Medieval Monks and Nuns weren’t as Promiscuous as We All Think They Were

I recently came across a post on medievalists.net about a thesis by Christian D. Knudsen concerning sexual misconduct in convents and monastic houses.  The idea that the monasteries were corrupt, and in “decline” just before the Dissolution is a narrative that has been largely unchallenged for 500 years, and in that light the Dissolution undertaken by Thomas Cromwell was a positive experience that has contributed enormously to the success of English Protestantism.  There have been some historians recently, notably Eamon Duffy in his book The Stripping of the Altars: Traditional Religion in England 1400-1580 that have been trying to give what may be a more balanced and accurate picture (after all, if the religious houses, and Catholicism in general was in such a debauched state, there likely wouldn’t have been the amount of rebellions by normal people willing to fight for it, such as the Pilgrimage of Grace where much of Northern England fought back against the new religion).  Knudsen’s thesis is available online through the University of Toronto (where he presented it) and is fascinating reading – he specifically looks at monastic sexual misconduct in cloistered religious houses in Lincoln and Norwich between 1430-1530, so the 100 years leading up to the Dissolution.  What he finds is surprising.

monksThe negative perception of late medieval monks was influenced by the contemporary writings of Protestants who were strong supporters of the Dissolution.  Knudsen quotes Simon Fish’s Supplicacyon for the Beggars (1529) which describes monks as “disguised ypocrites, vnder the name of the contempt of this world, wallowed in the sea in the worldes wealth.”  As England grew more Protestant during and after the English Civil War, historians went with the “Decline Narrative” without questioning it, though some like David Hume, argued that while the monasteries were “receptacles of sloth and ignorance,” it was still Henry’s greed rather than religion that drove the Dissolution.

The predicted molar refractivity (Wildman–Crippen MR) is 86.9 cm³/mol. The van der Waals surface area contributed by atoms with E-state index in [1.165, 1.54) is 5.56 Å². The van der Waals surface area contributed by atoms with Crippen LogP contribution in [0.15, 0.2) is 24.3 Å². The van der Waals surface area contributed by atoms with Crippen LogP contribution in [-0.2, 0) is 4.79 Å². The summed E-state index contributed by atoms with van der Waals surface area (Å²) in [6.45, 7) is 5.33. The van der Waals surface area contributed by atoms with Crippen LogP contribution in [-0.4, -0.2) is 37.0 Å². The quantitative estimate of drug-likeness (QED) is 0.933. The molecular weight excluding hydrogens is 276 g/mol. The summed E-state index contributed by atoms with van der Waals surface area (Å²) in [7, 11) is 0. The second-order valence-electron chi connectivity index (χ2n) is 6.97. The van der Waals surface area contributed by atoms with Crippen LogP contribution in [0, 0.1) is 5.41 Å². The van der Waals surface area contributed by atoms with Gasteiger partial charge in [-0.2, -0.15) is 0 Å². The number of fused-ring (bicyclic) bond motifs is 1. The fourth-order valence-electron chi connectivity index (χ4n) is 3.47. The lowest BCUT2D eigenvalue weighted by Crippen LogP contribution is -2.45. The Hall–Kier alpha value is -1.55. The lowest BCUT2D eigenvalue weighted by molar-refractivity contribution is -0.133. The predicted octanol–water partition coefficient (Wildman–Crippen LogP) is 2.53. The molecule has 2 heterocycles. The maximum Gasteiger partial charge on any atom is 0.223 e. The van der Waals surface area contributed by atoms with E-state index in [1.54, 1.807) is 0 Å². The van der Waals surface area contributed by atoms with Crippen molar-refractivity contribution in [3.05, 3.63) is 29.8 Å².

The main source of information for scholars and historians in this area have been visitation records, which are the report made by a bishop when visiting a monastery in the diocese.  Their purposes was to correct faults and as such monks and nuns were encouraged to confess their own sins as well as others, and then the bishop would recommend reforms based on the confessions.  These can be viewed with skepticism when you leave room for gossip and rumors, as well as politics.

We also need to figure out how we are judging the nuns and monks – do we compare them to earlier ages, to society as a whole, or their own standards.  Visitation records themselves only start to appear towards the end of the 13th century, so it is difficult to use them to compare from earlier periods.  The earlier periods were documented from the monastic chronicles, and so while visitation records would lead to much more gossip and negative actions being confessed, chroniclers themselves would largely be expected to report on the positive actions in their houses.  Just because there is more documentation about something doesn’t necessarily mean that it’s happening more.  It’s also important to think about what was actually considered sexual misconduct.  Even within the houses themselves there was often disagreement about how much reform was needed, if any.

Still, with all that said, in his thesis, Knudsen found that during the 15th and 16th centuries the accusations of sexual misconduct were still rare.  In Lincoln and Norwich there were 113 accusations of sexual misconduct, only 4% of the monks and nuns were accused of doing anything untoward.  There were more accusations of monks committing “voluntary pollution” which researchers believe is a term for masturbation.  So in one East Anglican priory of Westacre, 13 out of 20 monks were accused of a sexual crime, but 10 of those were for masturbation.

Knudsen believes that when early inquiries into the behavior of monks and nuns failed to turn up the expected amounts of deviant and antisocial behavior, Cromwell and his bureaucrats creatively added masturbation to the list of illicit activities and listing it under the same category as sodomy.  This paved the way for the English government to launch a PR campaign against the monasteries and justify closing them.

 

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